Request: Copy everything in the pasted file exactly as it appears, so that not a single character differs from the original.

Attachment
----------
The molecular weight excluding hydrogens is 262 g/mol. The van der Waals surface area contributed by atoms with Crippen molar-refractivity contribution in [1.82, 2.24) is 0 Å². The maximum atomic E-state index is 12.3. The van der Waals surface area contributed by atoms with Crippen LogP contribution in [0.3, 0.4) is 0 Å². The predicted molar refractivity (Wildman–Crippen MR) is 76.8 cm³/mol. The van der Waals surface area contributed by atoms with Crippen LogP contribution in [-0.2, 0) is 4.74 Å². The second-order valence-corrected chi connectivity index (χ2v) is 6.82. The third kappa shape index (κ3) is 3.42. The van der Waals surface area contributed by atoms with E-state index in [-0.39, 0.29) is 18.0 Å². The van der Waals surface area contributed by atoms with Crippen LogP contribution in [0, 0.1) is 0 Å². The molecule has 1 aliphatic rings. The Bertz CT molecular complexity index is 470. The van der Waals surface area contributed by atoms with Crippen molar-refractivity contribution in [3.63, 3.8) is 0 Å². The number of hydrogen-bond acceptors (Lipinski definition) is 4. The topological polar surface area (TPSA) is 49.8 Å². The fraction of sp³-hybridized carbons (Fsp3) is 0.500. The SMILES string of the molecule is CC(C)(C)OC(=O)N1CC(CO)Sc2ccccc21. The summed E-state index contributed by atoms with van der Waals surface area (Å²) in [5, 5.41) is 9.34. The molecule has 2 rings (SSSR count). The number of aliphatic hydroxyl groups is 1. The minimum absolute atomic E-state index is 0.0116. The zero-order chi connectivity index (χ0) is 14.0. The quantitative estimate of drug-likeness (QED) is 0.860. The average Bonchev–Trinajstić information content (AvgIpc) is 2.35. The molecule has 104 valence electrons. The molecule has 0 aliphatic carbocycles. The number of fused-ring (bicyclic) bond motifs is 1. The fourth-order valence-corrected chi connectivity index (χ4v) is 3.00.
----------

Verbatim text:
The molecular weight excluding hydrogens is 262 g/mol. The van der Waals surface area contributed by atoms with Crippen molar-refractivity contribution in [1.82, 2.24) is 0 Å². The maximum atomic E-state index is 12.3. The van der Waals surface area contributed by atoms with Crippen LogP contribution in [0.3, 0.4) is 0 Å². The predicted molar refractivity (Wildman–Crippen MR) is 76.8 cm³/mol. The van der Waals surface area contributed by atoms with Crippen LogP contribution in [-0.2, 0) is 4.74 Å². The second-order valence-corrected chi connectivity index (χ2v) is 6.82. The third kappa shape index (κ3) is 3.42. The van der Waals surface area contributed by atoms with E-state index in [-0.39, 0.29) is 18.0 Å². The van der Waals surface area contributed by atoms with Crippen LogP contribution in [0, 0.1) is 0 Å². The molecule has 1 aliphatic rings. The Bertz CT molecular complexity index is 470. The van der Waals surface area contributed by atoms with Crippen molar-refractivity contribution in [3.63, 3.8) is 0 Å². The number of hydrogen-bond acceptors (Lipinski definition) is 4. The topological polar surface area (TPSA) is 49.8 Å². The fraction of sp³-hybridized carbons (Fsp3) is 0.500. The SMILES string of the molecule is CC(C)(C)OC(=O)N1CC(CO)Sc2ccccc21. The summed E-state index contributed by atoms with van der Waals surface area (Å²) in [5, 5.41) is 9.34. The molecule has 2 rings (SSSR count). The number of aliphatic hydroxyl groups is 1. The minimum absolute atomic E-state index is 0.0116. The zero-order chi connectivity index (χ0) is 14.0. The quantitative estimate of drug-likeness (QED) is 0.860. The average Bonchev–Trinajstić information content (AvgIpc) is 2.35. The molecule has 104 valence electrons. The molecule has 0 aliphatic carbocycles. The number of fused-ring (bicyclic) bond motifs is 1. The fourth-order valence-corrected chi connectivity index (χ4v) is 3.00.